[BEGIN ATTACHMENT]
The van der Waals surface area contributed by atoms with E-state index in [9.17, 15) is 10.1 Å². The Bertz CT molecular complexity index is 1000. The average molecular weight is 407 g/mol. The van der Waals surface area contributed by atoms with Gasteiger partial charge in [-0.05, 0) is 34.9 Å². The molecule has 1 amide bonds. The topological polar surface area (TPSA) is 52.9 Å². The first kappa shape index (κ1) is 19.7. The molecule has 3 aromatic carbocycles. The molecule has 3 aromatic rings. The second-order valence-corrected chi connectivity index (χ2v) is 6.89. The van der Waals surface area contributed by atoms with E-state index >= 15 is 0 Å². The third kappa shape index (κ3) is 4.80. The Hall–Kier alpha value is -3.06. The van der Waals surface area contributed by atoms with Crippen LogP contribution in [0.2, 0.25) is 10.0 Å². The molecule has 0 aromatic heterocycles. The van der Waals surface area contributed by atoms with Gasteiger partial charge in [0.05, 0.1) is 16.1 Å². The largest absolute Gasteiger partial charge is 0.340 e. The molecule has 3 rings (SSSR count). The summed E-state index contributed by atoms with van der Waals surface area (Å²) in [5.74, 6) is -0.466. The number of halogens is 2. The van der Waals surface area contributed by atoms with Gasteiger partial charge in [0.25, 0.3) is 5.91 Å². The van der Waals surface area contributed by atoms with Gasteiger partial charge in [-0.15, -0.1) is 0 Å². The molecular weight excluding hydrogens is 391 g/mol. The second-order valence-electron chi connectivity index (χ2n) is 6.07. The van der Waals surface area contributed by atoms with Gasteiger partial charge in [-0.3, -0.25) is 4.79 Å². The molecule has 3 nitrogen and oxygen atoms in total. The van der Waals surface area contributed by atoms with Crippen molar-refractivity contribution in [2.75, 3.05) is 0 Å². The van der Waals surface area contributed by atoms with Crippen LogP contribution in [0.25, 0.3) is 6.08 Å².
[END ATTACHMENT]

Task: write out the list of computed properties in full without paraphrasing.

The van der Waals surface area contributed by atoms with E-state index in [9.17, 15) is 10.1 Å². The Bertz CT molecular complexity index is 1000. The average molecular weight is 407 g/mol. The van der Waals surface area contributed by atoms with Gasteiger partial charge in [-0.05, 0) is 34.9 Å². The molecule has 1 amide bonds. The topological polar surface area (TPSA) is 52.9 Å². The first kappa shape index (κ1) is 19.7. The molecule has 3 aromatic carbocycles. The molecule has 3 aromatic rings. The second-order valence-corrected chi connectivity index (χ2v) is 6.89. The van der Waals surface area contributed by atoms with E-state index >= 15 is 0 Å². The third kappa shape index (κ3) is 4.80. The Hall–Kier alpha value is -3.06. The van der Waals surface area contributed by atoms with Crippen LogP contribution in [0.2, 0.25) is 10.0 Å². The molecule has 0 aromatic heterocycles. The van der Waals surface area contributed by atoms with Gasteiger partial charge in [0.05, 0.1) is 16.1 Å². The largest absolute Gasteiger partial charge is 0.340 e. The molecule has 3 rings (SSSR count). The summed E-state index contributed by atoms with van der Waals surface area (Å²) in [5.74, 6) is -0.466. The number of halogens is 2. The van der Waals surface area contributed by atoms with Gasteiger partial charge in [0.25, 0.3) is 5.91 Å². The van der Waals surface area contributed by atoms with Gasteiger partial charge in [-0.15, -0.1) is 0 Å². The molecular weight excluding hydrogens is 391 g/mol. The second-order valence-electron chi connectivity index (χ2n) is 6.07. The van der Waals surface area contributed by atoms with Gasteiger partial charge in [-0.3, -0.25) is 4.79 Å². The molecule has 3 nitrogen and oxygen atoms in total. The van der Waals surface area contributed by atoms with Crippen molar-refractivity contribution in [2.75, 3.05) is 0 Å². The van der Waals surface area contributed by atoms with Crippen LogP contribution in [0.25, 0.3) is 6.08 Å².